How Did Guinness World Records Begin?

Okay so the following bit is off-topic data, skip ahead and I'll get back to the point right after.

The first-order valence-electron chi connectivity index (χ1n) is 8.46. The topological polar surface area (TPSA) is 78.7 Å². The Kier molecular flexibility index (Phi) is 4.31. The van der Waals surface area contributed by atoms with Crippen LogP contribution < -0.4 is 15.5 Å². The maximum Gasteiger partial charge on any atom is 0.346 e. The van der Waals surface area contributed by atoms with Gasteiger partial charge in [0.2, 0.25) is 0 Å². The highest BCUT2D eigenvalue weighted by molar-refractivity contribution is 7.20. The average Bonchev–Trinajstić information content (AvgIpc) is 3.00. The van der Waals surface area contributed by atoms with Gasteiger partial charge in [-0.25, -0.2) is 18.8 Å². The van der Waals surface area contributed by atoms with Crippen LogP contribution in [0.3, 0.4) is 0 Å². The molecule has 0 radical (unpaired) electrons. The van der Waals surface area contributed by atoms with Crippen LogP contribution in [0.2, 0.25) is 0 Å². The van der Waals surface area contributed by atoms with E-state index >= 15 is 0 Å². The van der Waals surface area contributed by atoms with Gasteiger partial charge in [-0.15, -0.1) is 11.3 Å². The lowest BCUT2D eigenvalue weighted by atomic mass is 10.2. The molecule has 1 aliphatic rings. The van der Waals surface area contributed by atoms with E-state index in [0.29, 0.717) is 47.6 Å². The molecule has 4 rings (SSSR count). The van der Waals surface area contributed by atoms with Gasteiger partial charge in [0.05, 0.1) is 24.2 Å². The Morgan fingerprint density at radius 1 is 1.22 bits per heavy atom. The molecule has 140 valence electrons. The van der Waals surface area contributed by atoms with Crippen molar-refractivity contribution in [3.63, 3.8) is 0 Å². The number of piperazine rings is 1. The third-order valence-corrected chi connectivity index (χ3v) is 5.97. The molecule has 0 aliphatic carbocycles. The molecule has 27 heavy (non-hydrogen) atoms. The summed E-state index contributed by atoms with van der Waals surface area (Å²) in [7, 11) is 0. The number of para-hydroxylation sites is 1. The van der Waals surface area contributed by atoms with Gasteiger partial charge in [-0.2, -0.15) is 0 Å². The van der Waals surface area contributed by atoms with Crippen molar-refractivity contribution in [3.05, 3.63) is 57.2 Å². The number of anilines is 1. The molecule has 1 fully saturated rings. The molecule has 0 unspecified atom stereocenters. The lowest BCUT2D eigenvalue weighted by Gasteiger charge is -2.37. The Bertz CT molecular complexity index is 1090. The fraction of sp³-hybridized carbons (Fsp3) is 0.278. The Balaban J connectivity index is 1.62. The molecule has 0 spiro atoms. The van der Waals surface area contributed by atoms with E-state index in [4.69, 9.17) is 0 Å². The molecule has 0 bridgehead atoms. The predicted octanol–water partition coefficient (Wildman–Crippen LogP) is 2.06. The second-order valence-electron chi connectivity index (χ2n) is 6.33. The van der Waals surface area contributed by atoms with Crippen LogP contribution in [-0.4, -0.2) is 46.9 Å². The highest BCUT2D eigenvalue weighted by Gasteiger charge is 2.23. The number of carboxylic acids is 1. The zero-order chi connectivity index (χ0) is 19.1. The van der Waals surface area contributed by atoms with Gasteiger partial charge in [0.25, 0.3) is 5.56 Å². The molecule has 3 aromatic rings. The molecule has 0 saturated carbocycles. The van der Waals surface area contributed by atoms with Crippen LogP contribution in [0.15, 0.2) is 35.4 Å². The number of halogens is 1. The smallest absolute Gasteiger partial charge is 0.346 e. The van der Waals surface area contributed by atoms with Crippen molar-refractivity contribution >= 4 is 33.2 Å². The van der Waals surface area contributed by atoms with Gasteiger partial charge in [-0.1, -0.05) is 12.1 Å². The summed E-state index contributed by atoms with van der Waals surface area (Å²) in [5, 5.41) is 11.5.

Guinness World Records — originally the Guinness Book of Records — is considered the ultimate authority on record-breaking achievements. What many people don’t know is that it started out as an idea for a book of facts to solve arguments in pubs. In the early 1950s, Sir Hugh Beaver, Managing Director of the Guinness Brewery, attended a shooting party. When he and other competitors got into an argument about the fastest game bird in Europe and failed to find the answer in any reference book, he got the idea for a Guinness promotion that would be based on settling pub arguments. He invited twins Norris and Ross McWhirter, who were fact-finding researchers, to compile a book of facts and figures. The Guinness Superlatives was incorporated on Nov. 30, 1954 and the office opened in two rooms of a converted gym on the top floor of Ludgate House, a commercial building in London. The initial research phase and writing the book took 13½ 90-hour weeks, including weekends and holidays. Today, Guinness World Records is a global brand, with offices in London, New York, Beijing, Tokyo and Dubai. The company of 5,000 employees continues to inspire amazing feats and achievements every day across the globe. Just in case you’re interested, the answer to the initial question about the fastest bird is the red-breasted merganser.